Gautam Baid on the joys and importance of value investing, compounding, and discipline
Gautam Baid was pulled into the stock market frenzy when Dalal Street was witnessing a euphoric bull market phase between 2003 and 2007. He purchased mutual funds in the energy and steel sectors only to see his investments crash by 70 to 80 percent a year later. Gautam calls that initial loss his “admission fees” into the Indian stock market.
But the last decade has been an eventful journey in pursuing his passion.
In 2015, he quit his job as an investment banker and moved to the US. For 15 months, he read incessantly about investing while working as a front desk clerk at a hotel in San Francisco, and bagged a dream job as a portfolio manager after facing 1,300 rejections.
His self-published book, The Joys of Compounding, became an international bestseller and opened new avenues – from many technology startups in the Silicon Valley approaching him for collaboration to Myles Thompson from Columbia Business School offering a publishing contract.
Today, the 38-year-old is also a CFA and Founder of CFA Stellar Wealth Partners, a SEBI-registered research analyst firm and small case manager for investors in the Indian stock market.
In a conversation with Siddhartha Ahluwalia, Founder and Host of 100x Entrepreneur, he says nothing teaches the biggest lessons of life like an empty wallet and empty stomach, referring to his early days in the US.
Value investing for wealth creation
Gautam is bullish on value investing as the ultimate investment strategy because “the basic principle of buying something for less than what it is worth will never get old”.
He quotes Philip Fisher that the stock market is filled with individuals “who know the price of everything, but the value of nothing”. But instead of focusing on volatile stock prices, which keep bobbing up and down every day, it is wiser to follow the underlying business values.
However, Gautam emphasises there is no single strategy that works all the time and in every kind of market, and hence it is essential to build up one’s investing arsenal to be able to hunt for value from within different areas.
“It is because a bull market is always on at all points of time in some specific sectors of the Indian stock market…that is why investors should always be alert about which stocks and sectors are actually breaking out to all-time highs during a bear market because the market itself will tell you where the next leg of winners and next bull cycle will come from. Just pay attention and respect the collective wisdom of the stock market,” he says.
Gautam says his own personal investment philosophy significantly expanded with time and experience in the market.
As a beginner, he started by reading Benjamin Graham’s The Intelligent Investor. From investing and putting money in cheaply valued stocks, he moved on to buying quality businesses at reasonable fair valuations as he read Warren Buffett, Charlie Munger, and Philip Fisher.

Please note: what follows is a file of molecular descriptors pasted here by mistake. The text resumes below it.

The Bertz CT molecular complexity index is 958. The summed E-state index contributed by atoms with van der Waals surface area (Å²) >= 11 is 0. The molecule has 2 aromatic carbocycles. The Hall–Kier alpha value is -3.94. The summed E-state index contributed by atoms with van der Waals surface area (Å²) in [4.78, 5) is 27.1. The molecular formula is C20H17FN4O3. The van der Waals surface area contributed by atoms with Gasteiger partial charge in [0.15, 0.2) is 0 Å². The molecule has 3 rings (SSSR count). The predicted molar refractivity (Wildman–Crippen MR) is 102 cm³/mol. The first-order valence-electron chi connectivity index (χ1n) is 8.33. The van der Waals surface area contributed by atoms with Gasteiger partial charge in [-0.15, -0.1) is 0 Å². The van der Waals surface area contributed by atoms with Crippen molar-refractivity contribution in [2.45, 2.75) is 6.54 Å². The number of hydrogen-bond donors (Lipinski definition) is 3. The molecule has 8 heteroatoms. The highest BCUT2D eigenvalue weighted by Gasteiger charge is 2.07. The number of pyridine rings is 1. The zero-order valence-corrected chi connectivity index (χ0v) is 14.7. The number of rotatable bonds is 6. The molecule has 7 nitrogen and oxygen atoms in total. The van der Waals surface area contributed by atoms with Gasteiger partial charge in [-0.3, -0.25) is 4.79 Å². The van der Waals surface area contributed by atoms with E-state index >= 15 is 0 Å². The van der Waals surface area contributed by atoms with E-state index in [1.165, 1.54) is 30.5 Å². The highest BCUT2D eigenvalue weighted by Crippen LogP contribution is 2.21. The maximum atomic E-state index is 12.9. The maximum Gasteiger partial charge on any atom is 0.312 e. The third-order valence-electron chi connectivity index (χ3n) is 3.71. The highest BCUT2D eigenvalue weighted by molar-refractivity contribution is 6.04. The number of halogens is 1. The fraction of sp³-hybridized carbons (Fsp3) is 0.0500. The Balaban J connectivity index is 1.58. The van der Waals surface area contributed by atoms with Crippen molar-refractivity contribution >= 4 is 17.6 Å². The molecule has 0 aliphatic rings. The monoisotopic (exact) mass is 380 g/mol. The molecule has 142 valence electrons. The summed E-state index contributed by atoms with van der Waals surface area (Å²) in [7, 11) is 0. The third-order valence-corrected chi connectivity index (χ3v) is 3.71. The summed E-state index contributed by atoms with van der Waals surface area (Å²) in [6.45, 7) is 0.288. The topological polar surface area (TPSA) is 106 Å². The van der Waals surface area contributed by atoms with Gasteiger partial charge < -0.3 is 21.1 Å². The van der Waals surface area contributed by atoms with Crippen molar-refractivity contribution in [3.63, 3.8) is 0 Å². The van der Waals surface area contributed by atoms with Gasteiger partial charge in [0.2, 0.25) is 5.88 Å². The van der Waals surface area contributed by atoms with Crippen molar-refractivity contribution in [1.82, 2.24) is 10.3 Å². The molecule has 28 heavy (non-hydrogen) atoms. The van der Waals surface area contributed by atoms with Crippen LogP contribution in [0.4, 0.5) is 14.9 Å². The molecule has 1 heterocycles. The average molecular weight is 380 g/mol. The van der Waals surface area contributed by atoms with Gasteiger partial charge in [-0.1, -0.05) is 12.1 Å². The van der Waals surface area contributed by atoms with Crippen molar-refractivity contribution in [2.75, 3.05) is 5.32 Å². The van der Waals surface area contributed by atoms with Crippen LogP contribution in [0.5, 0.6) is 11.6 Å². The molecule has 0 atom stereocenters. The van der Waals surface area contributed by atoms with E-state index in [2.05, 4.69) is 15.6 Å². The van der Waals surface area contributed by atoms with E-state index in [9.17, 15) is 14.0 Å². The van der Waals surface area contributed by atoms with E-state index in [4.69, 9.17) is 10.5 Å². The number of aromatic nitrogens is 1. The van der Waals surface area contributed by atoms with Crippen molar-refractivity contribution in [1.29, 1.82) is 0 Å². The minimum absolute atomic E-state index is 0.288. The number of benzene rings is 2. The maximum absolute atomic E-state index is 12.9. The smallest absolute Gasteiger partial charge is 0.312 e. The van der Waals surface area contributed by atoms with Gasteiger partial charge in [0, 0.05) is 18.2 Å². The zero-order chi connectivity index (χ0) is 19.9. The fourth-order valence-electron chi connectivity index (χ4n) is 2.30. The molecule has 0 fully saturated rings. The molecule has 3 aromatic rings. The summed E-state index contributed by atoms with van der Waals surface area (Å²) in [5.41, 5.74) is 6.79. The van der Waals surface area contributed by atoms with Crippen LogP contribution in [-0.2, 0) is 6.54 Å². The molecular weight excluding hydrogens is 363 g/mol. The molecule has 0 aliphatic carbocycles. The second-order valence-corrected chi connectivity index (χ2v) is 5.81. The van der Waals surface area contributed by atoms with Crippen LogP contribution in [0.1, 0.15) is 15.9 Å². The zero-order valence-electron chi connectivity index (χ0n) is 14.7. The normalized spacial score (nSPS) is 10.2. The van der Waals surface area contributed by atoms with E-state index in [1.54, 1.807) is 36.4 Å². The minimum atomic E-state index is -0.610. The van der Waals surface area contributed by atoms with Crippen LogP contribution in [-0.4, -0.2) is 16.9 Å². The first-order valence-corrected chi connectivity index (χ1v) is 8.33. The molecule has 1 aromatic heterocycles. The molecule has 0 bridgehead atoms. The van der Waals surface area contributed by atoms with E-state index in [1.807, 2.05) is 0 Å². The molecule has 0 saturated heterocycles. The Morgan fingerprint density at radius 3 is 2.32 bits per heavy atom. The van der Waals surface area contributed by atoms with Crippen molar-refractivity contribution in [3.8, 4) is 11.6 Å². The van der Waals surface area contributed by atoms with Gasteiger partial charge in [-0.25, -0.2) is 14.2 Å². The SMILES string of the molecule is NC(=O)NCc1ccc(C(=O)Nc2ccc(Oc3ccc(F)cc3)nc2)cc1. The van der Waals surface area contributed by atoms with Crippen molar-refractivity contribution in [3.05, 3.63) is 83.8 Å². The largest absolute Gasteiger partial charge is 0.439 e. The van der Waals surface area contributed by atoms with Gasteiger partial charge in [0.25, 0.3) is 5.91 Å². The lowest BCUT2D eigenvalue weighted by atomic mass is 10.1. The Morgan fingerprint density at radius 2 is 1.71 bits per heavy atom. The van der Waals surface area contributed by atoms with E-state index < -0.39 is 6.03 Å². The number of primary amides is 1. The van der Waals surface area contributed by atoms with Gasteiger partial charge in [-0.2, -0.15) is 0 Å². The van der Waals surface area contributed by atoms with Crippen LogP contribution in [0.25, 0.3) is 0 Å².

Good investing, he says, is all about individual bottom up stock picking, focusing on the macro-economics of each individual business and ignoring all the noise around geopolitical tensions, disease outbreaks, rising interest rates, rising inflation, and all the noise in the media.
The investment checklist
Gautam says it takes discipline to make long-term gains in the stock market.
More importantly, before making any investment, one must study about the company, its competitors, company filings, and annual reports of the last 10 years. He also suggested reading the financial statements, outlining the management discussion and analysis section where one can grasp changes in management tone and industry outlook and observe recent trends in insider shareholding.
Once the initial groundwork is covered, one can proceed to study parameters such as income statement analysis, cash flow analysis, balance sheet analysis, returns ratios analysis, operating efficiency analysis, management, and quality analysis.
Gautam’s list of must-reads including More Than You Know by Michael Mauboussin, Seeking Wisdom by Peter Bevellin, and Poor Charlie’s Almanack which is edited by Peter Kaufman on multidisciplined thinking.
To build a sound foundation in investing, he suggests beginners read One Up on Wall Street by Peter Lynch, Common Stocks and Uncommon Profits by Philip Fisher, and The Most Important Things by Howard Marks.
Today, Gautam has generated enough wealth to have his calendar free to dedicate time to his family and friends, creative pursuits, philanthropy, personal health, and reading and learning activities.
The biggest takeaway for him has been the power of relentlessly pursuing one’s passion. “Compounding will bestow its magic and benefits upon you only after a very long time, after testing your patience and conviction to the fullest,” he says.
To know more, listen to the entire podcast here
03:46 – Family background and childhood
09:21 – Compounding of knowledge
14:28 – Importance of an empty pocket and empty stomach
21:19 – Thoughts on value investing
31:35 – Checklists in investing decisions
33:15 – 3 biases every investor should know
49:28 – ‘Time is the new status symbol’
50:35 – Book recommendations